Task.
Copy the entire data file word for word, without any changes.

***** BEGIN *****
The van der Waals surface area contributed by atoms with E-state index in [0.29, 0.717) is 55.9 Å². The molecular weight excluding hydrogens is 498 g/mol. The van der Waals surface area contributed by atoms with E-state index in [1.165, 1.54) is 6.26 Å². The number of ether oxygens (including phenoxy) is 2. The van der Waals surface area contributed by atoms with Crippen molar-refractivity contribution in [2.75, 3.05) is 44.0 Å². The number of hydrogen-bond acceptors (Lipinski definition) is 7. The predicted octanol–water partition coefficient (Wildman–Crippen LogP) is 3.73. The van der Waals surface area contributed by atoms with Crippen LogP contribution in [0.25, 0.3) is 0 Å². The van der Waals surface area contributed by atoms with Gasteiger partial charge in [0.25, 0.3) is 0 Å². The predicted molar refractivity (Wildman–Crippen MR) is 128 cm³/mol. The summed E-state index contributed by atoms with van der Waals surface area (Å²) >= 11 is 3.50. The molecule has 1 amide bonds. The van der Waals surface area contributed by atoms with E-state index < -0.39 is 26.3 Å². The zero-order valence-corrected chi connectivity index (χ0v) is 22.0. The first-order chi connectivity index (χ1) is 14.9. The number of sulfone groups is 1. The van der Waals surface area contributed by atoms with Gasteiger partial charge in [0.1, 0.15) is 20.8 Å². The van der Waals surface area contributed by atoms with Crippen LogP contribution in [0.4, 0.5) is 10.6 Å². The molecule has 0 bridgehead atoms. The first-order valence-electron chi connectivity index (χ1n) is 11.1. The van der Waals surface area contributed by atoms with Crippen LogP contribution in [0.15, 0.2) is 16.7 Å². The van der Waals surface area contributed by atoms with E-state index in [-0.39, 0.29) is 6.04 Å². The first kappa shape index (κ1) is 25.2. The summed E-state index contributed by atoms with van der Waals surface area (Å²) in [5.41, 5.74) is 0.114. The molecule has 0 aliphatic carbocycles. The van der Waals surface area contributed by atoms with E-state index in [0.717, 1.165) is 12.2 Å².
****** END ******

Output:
The van der Waals surface area contributed by atoms with E-state index in [0.29, 0.717) is 55.9 Å². The molecular weight excluding hydrogens is 498 g/mol. The van der Waals surface area contributed by atoms with E-state index in [1.165, 1.54) is 6.26 Å². The number of ether oxygens (including phenoxy) is 2. The van der Waals surface area contributed by atoms with Crippen molar-refractivity contribution in [2.75, 3.05) is 44.0 Å². The number of hydrogen-bond acceptors (Lipinski definition) is 7. The predicted octanol–water partition coefficient (Wildman–Crippen LogP) is 3.73. The van der Waals surface area contributed by atoms with Crippen LogP contribution in [0.25, 0.3) is 0 Å². The van der Waals surface area contributed by atoms with Gasteiger partial charge in [0.25, 0.3) is 0 Å². The predicted molar refractivity (Wildman–Crippen MR) is 128 cm³/mol. The summed E-state index contributed by atoms with van der Waals surface area (Å²) >= 11 is 3.50. The molecule has 1 amide bonds. The van der Waals surface area contributed by atoms with E-state index < -0.39 is 26.3 Å². The zero-order valence-corrected chi connectivity index (χ0v) is 22.0. The first-order chi connectivity index (χ1) is 14.9. The number of sulfone groups is 1. The van der Waals surface area contributed by atoms with Gasteiger partial charge in [0.1, 0.15) is 20.8 Å². The van der Waals surface area contributed by atoms with Crippen LogP contribution in [0.4, 0.5) is 10.6 Å². The molecule has 0 bridgehead atoms. The first-order valence-electron chi connectivity index (χ1n) is 11.1. The van der Waals surface area contributed by atoms with Crippen LogP contribution in [0.15, 0.2) is 16.7 Å². The van der Waals surface area contributed by atoms with E-state index in [-0.39, 0.29) is 6.04 Å². The first kappa shape index (κ1) is 25.2. The summed E-state index contributed by atoms with van der Waals surface area (Å²) in [5.41, 5.74) is 0.114. The molecule has 0 aliphatic carbocycles. The van der Waals surface area contributed by atoms with E-state index in [0.717, 1.165) is 12.2 Å².